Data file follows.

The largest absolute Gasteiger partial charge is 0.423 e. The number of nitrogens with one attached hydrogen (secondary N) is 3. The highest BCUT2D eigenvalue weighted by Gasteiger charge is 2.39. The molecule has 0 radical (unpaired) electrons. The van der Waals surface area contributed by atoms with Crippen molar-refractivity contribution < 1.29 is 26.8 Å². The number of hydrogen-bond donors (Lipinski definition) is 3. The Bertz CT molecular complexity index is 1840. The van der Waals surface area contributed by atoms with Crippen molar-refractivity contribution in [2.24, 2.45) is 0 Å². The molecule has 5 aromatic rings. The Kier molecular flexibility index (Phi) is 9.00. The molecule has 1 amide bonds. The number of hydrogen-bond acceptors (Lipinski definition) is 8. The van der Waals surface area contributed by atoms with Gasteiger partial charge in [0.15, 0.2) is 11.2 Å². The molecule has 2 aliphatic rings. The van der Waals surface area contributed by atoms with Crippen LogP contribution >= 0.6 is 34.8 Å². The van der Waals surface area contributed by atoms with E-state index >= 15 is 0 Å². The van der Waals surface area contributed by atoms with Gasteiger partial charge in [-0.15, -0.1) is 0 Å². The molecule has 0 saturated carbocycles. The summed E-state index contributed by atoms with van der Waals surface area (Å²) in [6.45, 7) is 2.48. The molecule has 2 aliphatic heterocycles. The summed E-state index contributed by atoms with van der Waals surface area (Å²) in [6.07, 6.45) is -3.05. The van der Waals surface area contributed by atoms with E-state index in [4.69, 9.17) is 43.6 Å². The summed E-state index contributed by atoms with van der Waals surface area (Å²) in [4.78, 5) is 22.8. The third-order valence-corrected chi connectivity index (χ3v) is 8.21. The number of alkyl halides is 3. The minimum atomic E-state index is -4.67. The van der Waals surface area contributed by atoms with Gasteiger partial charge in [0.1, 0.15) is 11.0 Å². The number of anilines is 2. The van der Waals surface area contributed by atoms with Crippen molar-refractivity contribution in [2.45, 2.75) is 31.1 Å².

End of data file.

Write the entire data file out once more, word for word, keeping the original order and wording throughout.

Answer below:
The largest absolute Gasteiger partial charge is 0.423 e. The number of nitrogens with one attached hydrogen (secondary N) is 3. The highest BCUT2D eigenvalue weighted by Gasteiger charge is 2.39. The molecule has 0 radical (unpaired) electrons. The van der Waals surface area contributed by atoms with Crippen molar-refractivity contribution < 1.29 is 26.8 Å². The number of hydrogen-bond donors (Lipinski definition) is 3. The Bertz CT molecular complexity index is 1840. The van der Waals surface area contributed by atoms with Crippen molar-refractivity contribution in [2.24, 2.45) is 0 Å². The molecule has 5 aromatic rings. The Kier molecular flexibility index (Phi) is 9.00. The molecule has 1 amide bonds. The number of hydrogen-bond acceptors (Lipinski definition) is 8. The van der Waals surface area contributed by atoms with Gasteiger partial charge in [0.15, 0.2) is 11.2 Å². The molecule has 2 aliphatic rings. The van der Waals surface area contributed by atoms with Crippen LogP contribution >= 0.6 is 34.8 Å². The van der Waals surface area contributed by atoms with E-state index >= 15 is 0 Å². The van der Waals surface area contributed by atoms with Gasteiger partial charge in [-0.15, -0.1) is 0 Å². The molecule has 0 saturated carbocycles. The summed E-state index contributed by atoms with van der Waals surface area (Å²) in [6.45, 7) is 2.48. The molecule has 2 aliphatic heterocycles. The summed E-state index contributed by atoms with van der Waals surface area (Å²) in [6.07, 6.45) is -3.05. The van der Waals surface area contributed by atoms with E-state index in [4.69, 9.17) is 43.6 Å². The summed E-state index contributed by atoms with van der Waals surface area (Å²) in [4.78, 5) is 22.8. The third-order valence-corrected chi connectivity index (χ3v) is 8.21. The number of alkyl halides is 3. The minimum atomic E-state index is -4.67. The van der Waals surface area contributed by atoms with Gasteiger partial charge in [0.1, 0.15) is 11.0 Å². The number of anilines is 2. The van der Waals surface area contributed by atoms with Crippen molar-refractivity contribution in [2.45, 2.75) is 31.1 Å².